HBO, Sundays at 6PM
Written by Nancy Oliver
Directed by Daniel Minahan
It’s pretty sad when the hottest love scene in a series built on orgiastic sex is not between the lead characters, or the secondary characters, but between two third-ranked peripheral characters. I refer to the reunion of Hoyt and Jessica (aka “adorable baby vampire”). Having discovered one another in a shy, fumbling romance, then broken up, they now come together again with a more mature understanding of what love requires: honesty. Hoyt puts aside his repressive upbringing and freely admits his love; Jessica confesses to having killed one victim because she could not control herself, because she cannot, despite her best efforts, live on fake blood. She has to have real human blood. Her remorse and shame over this crime prove that she is, in many ways, the most “human” supernatural being on this show, and thus the most relatable. In a moment that mixes the macabre with great tenderness, Hoyt freely offers her his own blood, and then wraps his arms around her in a loving, passionate embrace when she sinks her fangs into him. Now that’s love.
Other than that, this episode left me pretty cold. For one thing, there are too many plots wrapping up too hastily in this next-to-last episode of the season. The pacing has definitely been off this year, with the storylines jumping and crossing and dodging one another like volleyball players on speed, yet rarely do they intersect. What does the saga of King Russell have to do with Jason’s jealousy of a younger athlete? Nothing whatsoever. What does Tara’s trauma at the hands of Franklin Mott have to do with Bill and Sookie’s disintegrating romance? Nothing whatsoever. What does Arlene’s pregnancy have to do with Sam Merlotte’s search for his family? Nothing whatsoever. So why are all these threads tangled into the same show? There is no unifying plot, no overarching theme, no strong hand to guide us through this maze of clues and half-hints, these overheated melodramas that ultimately mean nothing to one another. Real life is a tangle of intersecting lines, but here, each set of stories is as carefully compartmentalized as the Pentagon’s payroll. They do not touch at any point. I’ve been hoping all season that they will culminate in some blazing, apocalyptic season finale, as they did last season. I’m still keeping my fingers crossed, but now it’s more a matter of hope than anticipation.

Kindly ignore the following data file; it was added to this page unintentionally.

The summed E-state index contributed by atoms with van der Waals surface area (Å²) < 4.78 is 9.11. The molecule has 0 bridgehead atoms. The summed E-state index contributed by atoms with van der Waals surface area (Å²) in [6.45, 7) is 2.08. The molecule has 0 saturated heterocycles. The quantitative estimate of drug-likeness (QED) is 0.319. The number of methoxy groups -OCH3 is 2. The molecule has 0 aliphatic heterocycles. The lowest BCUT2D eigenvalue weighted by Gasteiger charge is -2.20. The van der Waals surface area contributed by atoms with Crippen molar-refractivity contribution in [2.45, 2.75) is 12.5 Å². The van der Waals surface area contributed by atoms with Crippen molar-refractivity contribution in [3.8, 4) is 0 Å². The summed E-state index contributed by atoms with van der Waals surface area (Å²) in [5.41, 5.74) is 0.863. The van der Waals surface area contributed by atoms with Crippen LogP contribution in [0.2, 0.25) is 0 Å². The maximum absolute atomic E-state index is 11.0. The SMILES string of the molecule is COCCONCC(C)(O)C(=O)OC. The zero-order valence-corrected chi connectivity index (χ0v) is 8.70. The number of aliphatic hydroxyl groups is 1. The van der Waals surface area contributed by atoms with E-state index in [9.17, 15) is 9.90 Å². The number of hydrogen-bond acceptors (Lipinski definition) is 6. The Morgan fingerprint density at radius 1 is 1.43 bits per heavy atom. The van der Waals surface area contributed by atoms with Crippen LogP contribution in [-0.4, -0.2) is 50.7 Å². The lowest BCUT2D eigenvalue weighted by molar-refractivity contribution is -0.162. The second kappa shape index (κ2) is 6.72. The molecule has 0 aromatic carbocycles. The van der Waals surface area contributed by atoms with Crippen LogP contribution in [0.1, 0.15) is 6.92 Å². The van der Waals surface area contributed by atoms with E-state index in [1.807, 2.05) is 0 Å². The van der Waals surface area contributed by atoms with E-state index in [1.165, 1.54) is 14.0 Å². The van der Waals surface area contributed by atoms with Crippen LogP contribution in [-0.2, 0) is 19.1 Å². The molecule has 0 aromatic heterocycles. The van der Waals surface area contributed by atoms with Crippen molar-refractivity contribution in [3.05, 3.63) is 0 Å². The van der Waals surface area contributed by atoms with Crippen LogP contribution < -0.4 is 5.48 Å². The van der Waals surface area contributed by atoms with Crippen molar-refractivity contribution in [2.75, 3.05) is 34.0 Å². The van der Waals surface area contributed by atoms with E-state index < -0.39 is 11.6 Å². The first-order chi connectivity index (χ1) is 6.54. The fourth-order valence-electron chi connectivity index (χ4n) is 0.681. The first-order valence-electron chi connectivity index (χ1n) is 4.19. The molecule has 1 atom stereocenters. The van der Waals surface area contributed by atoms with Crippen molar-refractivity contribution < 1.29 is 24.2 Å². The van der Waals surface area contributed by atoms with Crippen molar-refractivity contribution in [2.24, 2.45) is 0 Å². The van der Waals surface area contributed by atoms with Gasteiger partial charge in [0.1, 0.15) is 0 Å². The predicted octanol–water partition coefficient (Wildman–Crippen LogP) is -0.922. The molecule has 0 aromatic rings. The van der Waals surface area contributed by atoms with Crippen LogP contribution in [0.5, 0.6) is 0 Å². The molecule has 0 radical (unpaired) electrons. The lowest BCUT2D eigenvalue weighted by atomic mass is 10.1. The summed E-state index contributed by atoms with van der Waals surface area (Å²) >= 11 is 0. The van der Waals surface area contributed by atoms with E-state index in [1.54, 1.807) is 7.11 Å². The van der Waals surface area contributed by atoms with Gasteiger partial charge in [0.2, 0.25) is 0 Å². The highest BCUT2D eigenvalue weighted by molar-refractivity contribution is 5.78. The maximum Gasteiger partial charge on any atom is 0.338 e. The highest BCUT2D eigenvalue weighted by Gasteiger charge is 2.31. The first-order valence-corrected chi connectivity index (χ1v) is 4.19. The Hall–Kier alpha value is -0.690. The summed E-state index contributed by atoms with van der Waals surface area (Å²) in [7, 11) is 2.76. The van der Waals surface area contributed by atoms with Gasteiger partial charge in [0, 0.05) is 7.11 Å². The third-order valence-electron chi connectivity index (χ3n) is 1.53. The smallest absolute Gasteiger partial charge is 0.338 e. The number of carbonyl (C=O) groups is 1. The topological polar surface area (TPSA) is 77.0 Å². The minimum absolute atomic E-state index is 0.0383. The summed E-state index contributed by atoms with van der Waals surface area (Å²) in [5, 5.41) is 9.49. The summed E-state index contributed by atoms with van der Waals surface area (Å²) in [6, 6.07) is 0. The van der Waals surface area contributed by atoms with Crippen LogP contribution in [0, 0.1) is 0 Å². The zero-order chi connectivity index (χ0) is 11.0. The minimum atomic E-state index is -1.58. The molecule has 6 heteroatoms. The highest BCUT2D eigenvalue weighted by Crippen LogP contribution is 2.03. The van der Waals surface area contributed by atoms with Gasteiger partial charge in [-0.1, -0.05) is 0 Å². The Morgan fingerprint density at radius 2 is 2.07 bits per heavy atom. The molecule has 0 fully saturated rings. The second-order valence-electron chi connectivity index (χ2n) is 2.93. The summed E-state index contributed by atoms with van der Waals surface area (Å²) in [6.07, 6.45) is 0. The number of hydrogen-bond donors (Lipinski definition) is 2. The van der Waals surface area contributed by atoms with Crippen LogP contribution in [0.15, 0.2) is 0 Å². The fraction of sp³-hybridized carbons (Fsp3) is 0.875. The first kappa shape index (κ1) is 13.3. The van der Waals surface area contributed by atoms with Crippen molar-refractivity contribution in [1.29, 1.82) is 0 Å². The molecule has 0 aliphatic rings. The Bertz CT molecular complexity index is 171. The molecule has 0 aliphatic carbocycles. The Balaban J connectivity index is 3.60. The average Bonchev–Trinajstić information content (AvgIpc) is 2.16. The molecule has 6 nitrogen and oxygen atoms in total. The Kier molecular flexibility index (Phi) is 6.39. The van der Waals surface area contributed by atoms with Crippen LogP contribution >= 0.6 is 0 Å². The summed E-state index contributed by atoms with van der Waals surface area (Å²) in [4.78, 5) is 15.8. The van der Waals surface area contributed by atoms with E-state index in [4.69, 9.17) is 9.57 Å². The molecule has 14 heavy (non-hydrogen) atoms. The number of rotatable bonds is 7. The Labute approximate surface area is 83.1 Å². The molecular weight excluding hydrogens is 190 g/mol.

Writer Nancy Oliver at least has a theme of sorts for some parts of this episode. Both Sookie and Lafayette’s stories at this point revolve around their heritage, as secrets are revealed neither one even suspected. Bill Compton’s spying, er, investigation into Sookie’s family tree has revealed that she is part Fairy (oh, the fun we can have with that word, in light of the gay-friendly writing on this show). Lafayette (or as I like to call him now, La-la) has discovered, via vampire blood, that his ancestors were sorcerers. Both Sookie and La-la find themselves the subject now of intense scrutiny by people who want to exploit them for their bloodlines, not for who they are as individuals. Sookie gets bitten/drained by Eric and Russell, and La-la has to throw an importunate Jesus out of his house.
Sookie Stackhouse must have a spleen made of titanium or something. This is the second time in three weeks she’s been pretty much drained of blood. The first time, Bill “refilled” her, and now Eric and Russell have drained her again, seeking her fairy-blood’s ability to let them walk in the daylight. My first thought as Russell and Eric were chowing down on Sucky was that these guys are going to have a lot of Bill in them now—my, aren’t they going to have interesting dreams. My second thought was that Sookie is becoming a walking blood bank for vampires; maybe she needs to move into a house made of silver. She is furious at Bill for “betraying” her again, although it’s been made plain to us that it’s part of a plot Bill has laid with Eric. Since I saw that coming back in the opening credits, and Sookie has been part of Bill’s plotting before, and Sookie knows how convincingly he can lie—did it never occur to her that this was part of a plan? And that her “overhearing” one of the vampires’ (Bill?) thoughts about the plan would give her a clue? But no, her first thought is that Bill is betraying her—once again. One can hardly blame her for mistrusting him—indeed, her “let’s start over” fantasy struck me as naïve even for the incredibly gullible Sookie Stackhouse—but did she really think Bill had suddenly capitulated to Eric, let alone Russell? I wondered, briefly, if she was playing along with the plot, but I dismissed that possibility. Sookie just isn’t that smart, or that skilled at hiding her emotions.